Issue 1 Contents Issue 1 Contents Software Scene


Let's begin with a look ahead

WELCOME to the first issue of Sinclair User, the independent magazine which aims to help you make the most of your machine. Each month we plan to provide you with as much fun and information as possible. We will always print a good selection of programs, plus news of new products and in-depth reviews of established hardware and software.

There will also be general interest features and applications stories about how other people are involved with Sinclair and ZX machines.

On this page every month we intend to give you an insight into the future.

To begin, let us imagine a Sinclair computer with built-in screen, colour, discs and extended Basic to rival the BBC computer at around &200. Or even a cheap disc system and a Prestel adaptor for the ZX-81.

Rumours abound but the one man who could answer most of those possibilities for certain, Clive Sinclair, is content for the moment to keep us guessing.

First, the Prestel adaptor, which could breathe new life into the flagging British Telecom system, if the 200,000 or so ZX owners around could be persuaded to buy one. BT is reported reliably to be considering at least 20 applications for its £1,000 prize announced three months ago for a workable ZX-81 adaptor. The winner or winners of the competition are expected to be announced in late April. [See the Prestel feature for the full story].

The adaptor makes exciting news for Sinclair users because it would mean they could communicate directly with each other - directly via Prestel, that is. I shudder to think what that could mean in terms of software piracy.

Commercial suppliers may find they need to sell only one program to see it instantly distributed - free - throughout the country.

Rumours of a mass storage device, possibly for the ZX-81, to be produced by Sinclair Research have been circulating for some time. Surely it cannot be a coincidence that he has a research laboratory near to that of IBM at Winchester.

The main rumour is that Sinclair is developing a mini-disc, selling for around £100, and that the development can be expected towards the end of this year and may even be announced shortly. Sinclair said something about discs - across a crowded room - in January. The only problem is that Sinclair seems to have a shopping list of products which he would dearly like to make - provided that the technology is available to enable him to do so at the proper price and we do not know how far up that list ZX-81 discs are.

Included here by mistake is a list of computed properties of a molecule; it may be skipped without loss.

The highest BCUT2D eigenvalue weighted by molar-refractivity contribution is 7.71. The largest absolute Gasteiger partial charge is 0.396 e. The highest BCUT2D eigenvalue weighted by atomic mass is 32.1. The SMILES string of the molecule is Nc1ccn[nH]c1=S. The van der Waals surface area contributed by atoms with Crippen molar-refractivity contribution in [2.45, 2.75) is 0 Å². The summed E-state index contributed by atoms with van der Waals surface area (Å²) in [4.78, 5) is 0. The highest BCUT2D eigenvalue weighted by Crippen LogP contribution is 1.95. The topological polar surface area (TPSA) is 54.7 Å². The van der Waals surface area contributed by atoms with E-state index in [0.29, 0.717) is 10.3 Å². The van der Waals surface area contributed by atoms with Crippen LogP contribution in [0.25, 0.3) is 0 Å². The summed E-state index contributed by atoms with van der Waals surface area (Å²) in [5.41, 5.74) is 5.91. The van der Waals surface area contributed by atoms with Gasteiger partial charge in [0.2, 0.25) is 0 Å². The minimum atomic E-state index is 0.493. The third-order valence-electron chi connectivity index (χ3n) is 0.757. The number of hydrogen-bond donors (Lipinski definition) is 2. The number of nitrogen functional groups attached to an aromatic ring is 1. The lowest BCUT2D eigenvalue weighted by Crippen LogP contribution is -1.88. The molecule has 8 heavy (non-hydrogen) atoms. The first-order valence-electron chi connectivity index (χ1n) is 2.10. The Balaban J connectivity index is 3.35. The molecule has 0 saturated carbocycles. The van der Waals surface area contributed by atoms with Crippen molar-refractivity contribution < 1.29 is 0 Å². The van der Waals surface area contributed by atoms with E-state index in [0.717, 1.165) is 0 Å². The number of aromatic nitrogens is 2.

Again, it would be marvellous news for ZX users. It is just that it seems too good to be true. Imagine, no more slaving over a hot and possibly unreliable tape recorder, or going to make a cup of tea while the 16K program loads-up. You could make use of that huge address/telephone/stamp collection program you wrote because you could probably access the information in a few seconds, instead of the many minutes it takes at present.

Finally, there is the vexed question of the ZX-82. Will he or will he not produce it? My guess, for what it is worth, is that he will not, at least not in 1982, although I would be delighted, in this case, to be proved wrong.

Speculation about the ZX-81 began almost as soon as the ZX-81 appeared and it seemed that the 80 in ZX-80 referred not to the Z-80 processor it used, as everyone had assumed, but to the year of its launch. A ZX-80 in 1980, a ZX-81 in 1981. What could be more helpful than a ZX-82?

Speculation was fuelled further by Clive Sinclair's reaction to the BBC choice of microcomputer last year. He is reported to have said he could have met the specification for around half the price of the model chosen. Sinclair seemed, perhaps understandably, annoyed that the BBC had failed to select the most obvious choice for a beginner's machine, the ZX-81. The question arose at to whether he would meet the challenge and produce a competing product.

Sinclair said last year that he foresaw a convergence of his computer and flat-screen technologies in 1982. More recently he suggested that it would be a later development - "perhaps 1983-84". He may, of course, have been referring to the negotiations with ICL to produce a small computer terminal incorporating the flat screen and using Sinclair Basic.

What now seems certain, especially in view of his recent licensing agreement with Timex in North America and his tie-up with ICL is that he will stay in the computer field. That being the case, there is a tantalising gap in the market between the ZX-81 and the next product up. If you wanted to upgrade where would you go?

Issue 1 Contents Issue 1 Contents Software Scene

Sinclair User
April 1982